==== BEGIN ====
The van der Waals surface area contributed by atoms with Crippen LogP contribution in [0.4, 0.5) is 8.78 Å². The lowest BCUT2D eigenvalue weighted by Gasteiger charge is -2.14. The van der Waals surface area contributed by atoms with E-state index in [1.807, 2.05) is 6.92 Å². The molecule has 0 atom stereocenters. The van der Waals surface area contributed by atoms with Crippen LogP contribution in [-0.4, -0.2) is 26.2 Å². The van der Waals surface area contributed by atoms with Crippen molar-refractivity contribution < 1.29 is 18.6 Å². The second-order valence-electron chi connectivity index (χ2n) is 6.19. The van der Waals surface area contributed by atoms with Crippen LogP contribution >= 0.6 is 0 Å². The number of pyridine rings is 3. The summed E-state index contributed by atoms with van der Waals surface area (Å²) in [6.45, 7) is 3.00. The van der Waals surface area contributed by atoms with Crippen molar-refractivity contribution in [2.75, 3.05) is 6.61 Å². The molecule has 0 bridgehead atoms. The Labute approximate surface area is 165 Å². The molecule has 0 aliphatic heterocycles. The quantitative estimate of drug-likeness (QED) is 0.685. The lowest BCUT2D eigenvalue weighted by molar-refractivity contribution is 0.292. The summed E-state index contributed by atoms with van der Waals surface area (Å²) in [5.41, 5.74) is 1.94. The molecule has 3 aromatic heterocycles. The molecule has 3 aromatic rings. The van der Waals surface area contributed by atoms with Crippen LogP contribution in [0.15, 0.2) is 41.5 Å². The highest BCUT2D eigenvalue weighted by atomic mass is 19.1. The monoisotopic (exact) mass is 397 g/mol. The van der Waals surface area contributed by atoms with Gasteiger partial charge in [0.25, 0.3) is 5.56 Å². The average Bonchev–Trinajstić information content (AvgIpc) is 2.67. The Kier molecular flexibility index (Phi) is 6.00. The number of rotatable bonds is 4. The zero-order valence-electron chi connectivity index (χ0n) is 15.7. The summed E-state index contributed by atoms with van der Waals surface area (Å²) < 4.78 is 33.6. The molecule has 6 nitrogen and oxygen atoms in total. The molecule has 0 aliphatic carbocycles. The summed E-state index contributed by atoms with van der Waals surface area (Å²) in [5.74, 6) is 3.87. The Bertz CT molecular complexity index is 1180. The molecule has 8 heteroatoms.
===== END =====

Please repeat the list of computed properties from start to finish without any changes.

The van der Waals surface area contributed by atoms with Crippen LogP contribution in [0.4, 0.5) is 8.78 Å². The lowest BCUT2D eigenvalue weighted by Gasteiger charge is -2.14. The van der Waals surface area contributed by atoms with E-state index in [1.807, 2.05) is 6.92 Å². The molecule has 0 atom stereocenters. The van der Waals surface area contributed by atoms with Crippen LogP contribution in [-0.4, -0.2) is 26.2 Å². The van der Waals surface area contributed by atoms with Crippen molar-refractivity contribution < 1.29 is 18.6 Å². The second-order valence-electron chi connectivity index (χ2n) is 6.19. The van der Waals surface area contributed by atoms with Crippen LogP contribution >= 0.6 is 0 Å². The number of pyridine rings is 3. The summed E-state index contributed by atoms with van der Waals surface area (Å²) in [6.45, 7) is 3.00. The van der Waals surface area contributed by atoms with Crippen molar-refractivity contribution in [2.75, 3.05) is 6.61 Å². The molecule has 0 bridgehead atoms. The Labute approximate surface area is 165 Å². The molecule has 0 aliphatic heterocycles. The quantitative estimate of drug-likeness (QED) is 0.685. The lowest BCUT2D eigenvalue weighted by molar-refractivity contribution is 0.292. The summed E-state index contributed by atoms with van der Waals surface area (Å²) in [5.41, 5.74) is 1.94. The molecule has 3 aromatic heterocycles. The molecule has 3 aromatic rings. The van der Waals surface area contributed by atoms with Crippen LogP contribution in [0.15, 0.2) is 41.5 Å². The highest BCUT2D eigenvalue weighted by atomic mass is 19.1. The monoisotopic (exact) mass is 397 g/mol. The van der Waals surface area contributed by atoms with Gasteiger partial charge in [0.25, 0.3) is 5.56 Å². The average Bonchev–Trinajstić information content (AvgIpc) is 2.67. The Kier molecular flexibility index (Phi) is 6.00. The number of rotatable bonds is 4. The zero-order valence-electron chi connectivity index (χ0n) is 15.7. The summed E-state index contributed by atoms with van der Waals surface area (Å²) < 4.78 is 33.6. The molecule has 6 nitrogen and oxygen atoms in total. The molecule has 0 aliphatic carbocycles. The summed E-state index contributed by atoms with van der Waals surface area (Å²) in [5.74, 6) is 3.87. The Bertz CT molecular complexity index is 1180. The molecule has 8 heteroatoms.